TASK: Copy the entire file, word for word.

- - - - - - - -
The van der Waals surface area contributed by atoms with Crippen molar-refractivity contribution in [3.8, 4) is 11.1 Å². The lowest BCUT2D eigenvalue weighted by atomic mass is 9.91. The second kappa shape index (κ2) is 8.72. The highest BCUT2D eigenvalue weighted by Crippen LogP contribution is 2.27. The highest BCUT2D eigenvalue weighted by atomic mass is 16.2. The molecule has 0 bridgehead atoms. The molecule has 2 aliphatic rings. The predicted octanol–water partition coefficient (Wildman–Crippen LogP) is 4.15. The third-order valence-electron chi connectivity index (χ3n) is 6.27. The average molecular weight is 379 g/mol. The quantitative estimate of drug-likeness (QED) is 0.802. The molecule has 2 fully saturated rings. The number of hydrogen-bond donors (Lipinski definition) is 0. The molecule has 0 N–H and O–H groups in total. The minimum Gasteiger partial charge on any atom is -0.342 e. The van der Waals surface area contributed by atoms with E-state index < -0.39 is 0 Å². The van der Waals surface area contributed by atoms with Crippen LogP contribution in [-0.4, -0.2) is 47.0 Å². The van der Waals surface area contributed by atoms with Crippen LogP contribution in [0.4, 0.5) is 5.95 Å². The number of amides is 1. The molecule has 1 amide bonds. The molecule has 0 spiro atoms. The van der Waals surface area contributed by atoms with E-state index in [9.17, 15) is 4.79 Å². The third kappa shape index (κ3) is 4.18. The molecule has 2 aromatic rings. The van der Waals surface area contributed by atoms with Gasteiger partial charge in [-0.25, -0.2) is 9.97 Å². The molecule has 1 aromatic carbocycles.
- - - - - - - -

The van der Waals surface area contributed by atoms with Crippen molar-refractivity contribution in [3.8, 4) is 11.1 Å². The lowest BCUT2D eigenvalue weighted by atomic mass is 9.91. The second kappa shape index (κ2) is 8.72. The highest BCUT2D eigenvalue weighted by Crippen LogP contribution is 2.27. The highest BCUT2D eigenvalue weighted by atomic mass is 16.2. The molecule has 0 bridgehead atoms. The molecule has 2 aliphatic rings. The predicted octanol–water partition coefficient (Wildman–Crippen LogP) is 4.15. The third-order valence-electron chi connectivity index (χ3n) is 6.27. The average molecular weight is 379 g/mol. The quantitative estimate of drug-likeness (QED) is 0.802. The molecule has 2 fully saturated rings. The number of hydrogen-bond donors (Lipinski definition) is 0. The molecule has 0 N–H and O–H groups in total. The minimum Gasteiger partial charge on any atom is -0.342 e. The van der Waals surface area contributed by atoms with E-state index < -0.39 is 0 Å². The van der Waals surface area contributed by atoms with Crippen LogP contribution in [-0.4, -0.2) is 47.0 Å². The van der Waals surface area contributed by atoms with Crippen LogP contribution in [0.4, 0.5) is 5.95 Å². The number of amides is 1. The molecule has 1 amide bonds. The molecule has 0 spiro atoms. The van der Waals surface area contributed by atoms with E-state index in [9.17, 15) is 4.79 Å². The third kappa shape index (κ3) is 4.18. The molecule has 2 aromatic rings. The van der Waals surface area contributed by atoms with Gasteiger partial charge in [-0.25, -0.2) is 9.97 Å². The molecule has 1 aromatic carbocycles.